The Imaging Economics Web Site is dedicated to helping radiologists, radiology administrators, and health care executives meet the increasingly complex economic challenges of providing quality imaging in both the inpatient and outpatient settings.
ImagingBiz, founded by longtime industry veteran Curtis Kauffman-Pickelle, includes a portfolio of specialized publications delivering business intelligence for hospitals, imaging centers, and radiology practices. This education and information portal offers a wealth of expertise on the rapidly changing world of medical imaging.
International Society of Radiographers and Radiological Technologists
ISRRT is the only global organization representing over 300,000 medical imaging practitioners (called Radiographers in this document) in more than 85 countries .In many of the more developed countries regulation and licensure ensures a critical standard of practice. This includes the effective and efficient use of radiation.
Joint Review Committee on Education in Radiologic Technology
The JRCERT is the only agency recognized by the United States Department of Education(USDE) and the Council for Higher Education Accreditation (CHEA), for the accreditation of traditional and distance delivery educational programs in radiography, radiation therapy, magnetic resonance, and medical dosimetry.
Medicalphysicsweb is the number one online resource for medical physicists. Our remit is to major on in-depth news, analysis and commentary about the fundamental research, emerging technologies and clinical applications that underpin the core disciplines of medical physics: diagnostic radiology, radiation therapy, nuclear medicine and biomedical optics.
Radiology Information Center from MedPage Today, the only service for physicians that provides a clinical perspective on the breaking medical news that their patients are reading.
Peer Reviewed Teaching File Cases and Medical Image Database from MedPix™.
News, features and expert opinion on radiology.
Multi Detector Computed Tomography
To be the leading national and international organisation representing the practice of CT Radiographers and Radiologic Technicians by promoting the highest achievable standards of patient care and professional practice.
Our concept from the beginning was to develop a web-based networking community dedicated to medical imaging professionals, providing members a vehicle for expression of opinions on relevant topics affecting us all. Our goal is also to privide a forum for discussion on technology, opportunities, and events taking place in the medical imaging industry.
OB-GYN Ultrasound Online
An interactive site with Teaching Files (Fetal Congenital Anomalies, Gynecology, Artifacts and Pitfalls, Abstracts and Commentary of the Current Literature, Tables, Charts, Important Links and Bulletin Board.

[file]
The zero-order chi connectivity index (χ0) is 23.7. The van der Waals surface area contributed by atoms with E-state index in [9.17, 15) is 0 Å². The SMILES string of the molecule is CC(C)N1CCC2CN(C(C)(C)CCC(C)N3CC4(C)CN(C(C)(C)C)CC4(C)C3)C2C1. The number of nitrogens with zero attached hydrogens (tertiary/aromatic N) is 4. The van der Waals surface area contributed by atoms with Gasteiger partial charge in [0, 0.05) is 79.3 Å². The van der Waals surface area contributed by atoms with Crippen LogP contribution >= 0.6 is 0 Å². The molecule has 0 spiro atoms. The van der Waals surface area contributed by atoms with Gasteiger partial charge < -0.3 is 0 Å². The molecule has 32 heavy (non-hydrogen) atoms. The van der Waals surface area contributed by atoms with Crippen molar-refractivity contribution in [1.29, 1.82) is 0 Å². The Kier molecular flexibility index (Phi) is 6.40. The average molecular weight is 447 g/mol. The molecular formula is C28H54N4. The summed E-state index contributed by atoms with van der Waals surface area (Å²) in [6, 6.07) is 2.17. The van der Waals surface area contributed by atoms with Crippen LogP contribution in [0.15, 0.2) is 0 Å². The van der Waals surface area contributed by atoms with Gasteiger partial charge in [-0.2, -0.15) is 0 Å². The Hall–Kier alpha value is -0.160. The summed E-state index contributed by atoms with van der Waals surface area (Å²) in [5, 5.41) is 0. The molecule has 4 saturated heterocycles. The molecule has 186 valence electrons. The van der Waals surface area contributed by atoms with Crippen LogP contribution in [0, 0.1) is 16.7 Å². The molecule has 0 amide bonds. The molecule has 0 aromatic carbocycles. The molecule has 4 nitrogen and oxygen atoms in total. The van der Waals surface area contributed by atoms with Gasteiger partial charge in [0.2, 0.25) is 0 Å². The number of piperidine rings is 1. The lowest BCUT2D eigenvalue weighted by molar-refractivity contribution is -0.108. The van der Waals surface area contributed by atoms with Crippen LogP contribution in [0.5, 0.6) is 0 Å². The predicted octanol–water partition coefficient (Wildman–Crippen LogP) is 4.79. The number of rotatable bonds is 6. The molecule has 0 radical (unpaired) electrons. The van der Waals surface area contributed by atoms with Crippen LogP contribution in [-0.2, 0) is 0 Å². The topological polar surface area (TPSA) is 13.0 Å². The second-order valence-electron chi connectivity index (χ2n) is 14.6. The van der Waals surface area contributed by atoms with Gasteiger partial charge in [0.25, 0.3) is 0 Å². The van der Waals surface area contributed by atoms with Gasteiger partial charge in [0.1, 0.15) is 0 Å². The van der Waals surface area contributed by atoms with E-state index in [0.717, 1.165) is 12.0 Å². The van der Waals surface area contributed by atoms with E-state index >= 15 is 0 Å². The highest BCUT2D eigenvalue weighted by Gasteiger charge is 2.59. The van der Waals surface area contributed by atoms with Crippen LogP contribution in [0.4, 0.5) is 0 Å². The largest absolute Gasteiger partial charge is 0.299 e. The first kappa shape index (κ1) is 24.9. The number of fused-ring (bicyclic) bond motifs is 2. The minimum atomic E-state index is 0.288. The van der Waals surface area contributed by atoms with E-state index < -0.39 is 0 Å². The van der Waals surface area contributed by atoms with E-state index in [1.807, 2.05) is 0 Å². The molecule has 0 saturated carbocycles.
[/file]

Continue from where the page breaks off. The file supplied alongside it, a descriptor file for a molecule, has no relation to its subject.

This award-winning bimonthly Journal covers all disciplines and specialties within medical imaging, including radiography, mammography, computed tomography, magnetic resonance imaging, nuclear medicine imaging, sonography and cardiovascular-interventional radiography.
X-ray, Radiation, RadTech, Radiology, Radiologic information.
Radiology.org provides radiology directory and custom search services to radiologists and professionals in the medical imaging industry.
RadiologyInfo was established to inform and educate the public about radiologic procedures and the role of radiologists in healthcare, and to improve communications between physicians and their patients.
Welcome to RadiologyPics.com, a large open access database of high quality radiology cases, differential diagnoses, and mnemonics!
The international community for Radiology professionals. Grow your professional network, get help for your daily practice, prepare for the boards and more...
Radiology and medical imaging professional network for building relationships in clinical practice, education, career, research and industry.
News on medical imaging from ScienceDaily, one of the Internet's leading online magazines and Web portals devoted to science, technology, and medicine.
SonoWorld was launched in 1999 as a way to use the emerging Internet to provide free educational materials to ultrasound practitioners in developing countries around the world. As the founders explored ways to accomplish this mission, it became apparent that there was a global need for a centralized resource for information as well as educational resources, and that this could best be accomplished by creating a new education-focused virtual community for physicians, sonographers and industry.
UK Imaging Informatics Group
This forum is open to all healthcare imaging professionals — radiologists, radiographers, health informatics professionals, project managers, physicists, imaging industry employees etc. interested in PACS, teleradiology and other related IT & imaging developments.
Virtual Imaging Laboratory
This site is intended to provide a teaching supplement for courses in medical imaging. The four different imaging modalities that are represented here are Ultrasound, MRI, Nuclear Medicine, and X-Ray Imaging.